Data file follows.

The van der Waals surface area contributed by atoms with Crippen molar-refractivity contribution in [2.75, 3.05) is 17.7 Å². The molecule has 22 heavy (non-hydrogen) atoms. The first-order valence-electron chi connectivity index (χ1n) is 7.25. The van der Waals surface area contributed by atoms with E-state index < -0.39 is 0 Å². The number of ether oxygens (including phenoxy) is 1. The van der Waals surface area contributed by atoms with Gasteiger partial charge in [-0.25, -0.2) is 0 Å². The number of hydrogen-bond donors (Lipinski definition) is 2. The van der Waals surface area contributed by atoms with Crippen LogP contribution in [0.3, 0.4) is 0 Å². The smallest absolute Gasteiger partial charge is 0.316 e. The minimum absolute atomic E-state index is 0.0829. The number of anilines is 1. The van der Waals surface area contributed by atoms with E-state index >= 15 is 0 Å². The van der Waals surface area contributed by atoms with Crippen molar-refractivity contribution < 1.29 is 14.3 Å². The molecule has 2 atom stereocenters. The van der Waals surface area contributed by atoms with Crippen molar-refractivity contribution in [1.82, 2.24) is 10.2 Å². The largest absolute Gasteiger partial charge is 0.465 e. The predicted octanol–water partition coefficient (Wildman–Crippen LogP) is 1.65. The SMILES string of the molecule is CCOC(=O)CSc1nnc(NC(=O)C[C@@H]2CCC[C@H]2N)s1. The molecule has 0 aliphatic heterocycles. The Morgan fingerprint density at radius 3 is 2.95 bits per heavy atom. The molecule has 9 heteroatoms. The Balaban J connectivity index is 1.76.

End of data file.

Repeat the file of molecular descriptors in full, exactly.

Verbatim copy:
The van der Waals surface area contributed by atoms with Crippen molar-refractivity contribution in [2.75, 3.05) is 17.7 Å². The molecule has 22 heavy (non-hydrogen) atoms. The first-order valence-electron chi connectivity index (χ1n) is 7.25. The van der Waals surface area contributed by atoms with E-state index < -0.39 is 0 Å². The number of ether oxygens (including phenoxy) is 1. The van der Waals surface area contributed by atoms with Gasteiger partial charge in [-0.25, -0.2) is 0 Å². The number of hydrogen-bond donors (Lipinski definition) is 2. The van der Waals surface area contributed by atoms with Crippen LogP contribution in [0.3, 0.4) is 0 Å². The smallest absolute Gasteiger partial charge is 0.316 e. The minimum absolute atomic E-state index is 0.0829. The number of anilines is 1. The van der Waals surface area contributed by atoms with E-state index >= 15 is 0 Å². The van der Waals surface area contributed by atoms with Crippen molar-refractivity contribution < 1.29 is 14.3 Å². The molecule has 2 atom stereocenters. The van der Waals surface area contributed by atoms with Crippen molar-refractivity contribution in [1.82, 2.24) is 10.2 Å². The largest absolute Gasteiger partial charge is 0.465 e. The predicted octanol–water partition coefficient (Wildman–Crippen LogP) is 1.65. The SMILES string of the molecule is CCOC(=O)CSc1nnc(NC(=O)C[C@@H]2CCC[C@H]2N)s1. The molecule has 0 aliphatic heterocycles. The Morgan fingerprint density at radius 3 is 2.95 bits per heavy atom. The molecule has 9 heteroatoms. The Balaban J connectivity index is 1.76.